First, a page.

John said we might as well give it a go and unhooked the passerelle so I could more easily jump from the stern. First I had to channel Annie Oakley and lasso the poles with the bow lines. I tied big loops in the end of each line and John insisted I fasten them to the front cleats so the ropes would not fall in the water. He began to reverse and I made ready the stern lines. “Are you ready?” he asked, when clearly I was at the wrong end of the boat. I ran to the front, shouldered one loop and held open the other. Ready. “I think you’ll be better doing it from amidships as we pass through” he called. Fool of a Took, I should have known that the number of times we come into pontoons and I have to work the ropes from the middle. It is the widest bit of the boat and so comes closest to things. I ran the ropes down the side one at a time and of course I had tied them off too short and had to undo them, run down the side with the loop and then back to tie on again. I only managed to retie one before we were there, so I wound the other round the cleat ran down the starboard side with the loop and hoped. My efforts to hook the starboard pole failed miserably, but we were pushed close to the pole to port, so I ran across the deck and dropped that one on. Back on the starboard John had come to help, but we were now too far away. He went back to the wheel and used the bow thruster. Up came the pole again and I missed twice before finally managing to get the wretched thing on. Then I ran back to the bow to fasten the other end properly. John must have thought I’d gone mad and called down that I needed to be ready with the stern lines. Back down the length of the boats, pick up the windward line and clamber gingerly down the stern regarding the approaching stone quay. This one did have a couple of old tires to protect the stern and I had the ball fender floating behind us. Then fortune favoured us. A man on a bicycle stopped and offered to take our lines. He fastened the port line and then I climbed off with the starboard. I thanked him in my best French and he smiled and nodded as he climbed back on his bike. John tightened up the pole lines and Lyra was strung between poles and shore, with me on said shore. John had to wrestle the passerelle back on by himself and then we were set.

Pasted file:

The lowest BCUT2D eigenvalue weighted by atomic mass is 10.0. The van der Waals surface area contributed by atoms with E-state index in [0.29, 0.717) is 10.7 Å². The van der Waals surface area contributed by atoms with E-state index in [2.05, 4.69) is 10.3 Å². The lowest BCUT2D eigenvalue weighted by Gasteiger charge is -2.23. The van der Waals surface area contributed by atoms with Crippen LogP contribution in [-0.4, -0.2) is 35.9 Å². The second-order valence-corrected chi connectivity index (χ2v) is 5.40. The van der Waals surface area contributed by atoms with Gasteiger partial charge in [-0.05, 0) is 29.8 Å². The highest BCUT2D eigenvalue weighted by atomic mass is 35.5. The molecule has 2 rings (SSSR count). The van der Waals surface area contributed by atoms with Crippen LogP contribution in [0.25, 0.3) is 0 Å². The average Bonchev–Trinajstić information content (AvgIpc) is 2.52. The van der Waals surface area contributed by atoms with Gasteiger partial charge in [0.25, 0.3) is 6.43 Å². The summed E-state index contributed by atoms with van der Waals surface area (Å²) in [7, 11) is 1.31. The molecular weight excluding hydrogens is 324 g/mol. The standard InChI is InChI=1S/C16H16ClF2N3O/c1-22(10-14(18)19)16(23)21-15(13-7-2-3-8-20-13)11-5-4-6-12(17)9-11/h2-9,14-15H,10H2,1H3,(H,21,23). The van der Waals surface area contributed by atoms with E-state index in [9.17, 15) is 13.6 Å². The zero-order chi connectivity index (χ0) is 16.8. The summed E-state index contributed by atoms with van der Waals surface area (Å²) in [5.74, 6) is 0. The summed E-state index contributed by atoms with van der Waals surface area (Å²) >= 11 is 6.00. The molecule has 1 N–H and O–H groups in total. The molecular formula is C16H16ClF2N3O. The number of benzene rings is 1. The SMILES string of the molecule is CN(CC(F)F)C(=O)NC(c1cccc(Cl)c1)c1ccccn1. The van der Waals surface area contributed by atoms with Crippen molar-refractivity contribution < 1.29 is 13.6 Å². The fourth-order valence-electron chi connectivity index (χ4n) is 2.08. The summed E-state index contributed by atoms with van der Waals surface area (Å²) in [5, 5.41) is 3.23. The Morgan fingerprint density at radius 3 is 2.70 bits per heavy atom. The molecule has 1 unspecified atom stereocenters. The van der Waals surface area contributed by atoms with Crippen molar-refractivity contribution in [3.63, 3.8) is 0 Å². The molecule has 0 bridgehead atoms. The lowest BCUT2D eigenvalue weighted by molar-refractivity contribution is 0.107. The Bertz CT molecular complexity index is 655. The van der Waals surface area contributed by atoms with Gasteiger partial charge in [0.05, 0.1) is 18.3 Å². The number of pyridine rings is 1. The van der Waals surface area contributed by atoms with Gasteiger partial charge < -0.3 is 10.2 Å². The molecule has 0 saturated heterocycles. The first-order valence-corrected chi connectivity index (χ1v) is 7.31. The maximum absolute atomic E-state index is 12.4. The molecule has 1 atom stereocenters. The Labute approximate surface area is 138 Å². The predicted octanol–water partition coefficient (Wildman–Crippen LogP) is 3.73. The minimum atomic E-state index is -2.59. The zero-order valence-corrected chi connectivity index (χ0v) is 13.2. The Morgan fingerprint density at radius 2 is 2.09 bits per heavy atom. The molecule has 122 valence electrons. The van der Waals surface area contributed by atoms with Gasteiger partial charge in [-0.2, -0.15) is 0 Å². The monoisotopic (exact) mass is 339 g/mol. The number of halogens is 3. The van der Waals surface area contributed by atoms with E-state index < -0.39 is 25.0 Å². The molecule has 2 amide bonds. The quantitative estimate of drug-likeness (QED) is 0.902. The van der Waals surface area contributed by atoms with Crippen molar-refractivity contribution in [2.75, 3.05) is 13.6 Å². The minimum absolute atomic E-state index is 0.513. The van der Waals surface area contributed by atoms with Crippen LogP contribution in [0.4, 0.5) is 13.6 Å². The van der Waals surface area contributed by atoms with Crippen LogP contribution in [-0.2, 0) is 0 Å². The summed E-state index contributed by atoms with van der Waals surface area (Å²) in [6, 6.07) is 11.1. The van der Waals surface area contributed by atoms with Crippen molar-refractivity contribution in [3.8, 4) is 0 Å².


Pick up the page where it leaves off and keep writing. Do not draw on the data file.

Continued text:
Later that afternoon the other Najad arrived here and spent a time circling looking for somewhere to land, so its not just us that is foxed by the French system. Afterwards John reflected we should probably have used the boathook. Another thing that becomes self evident as soon as someone says it. We will be ready next time, which will probably be in the morning if this weather holds.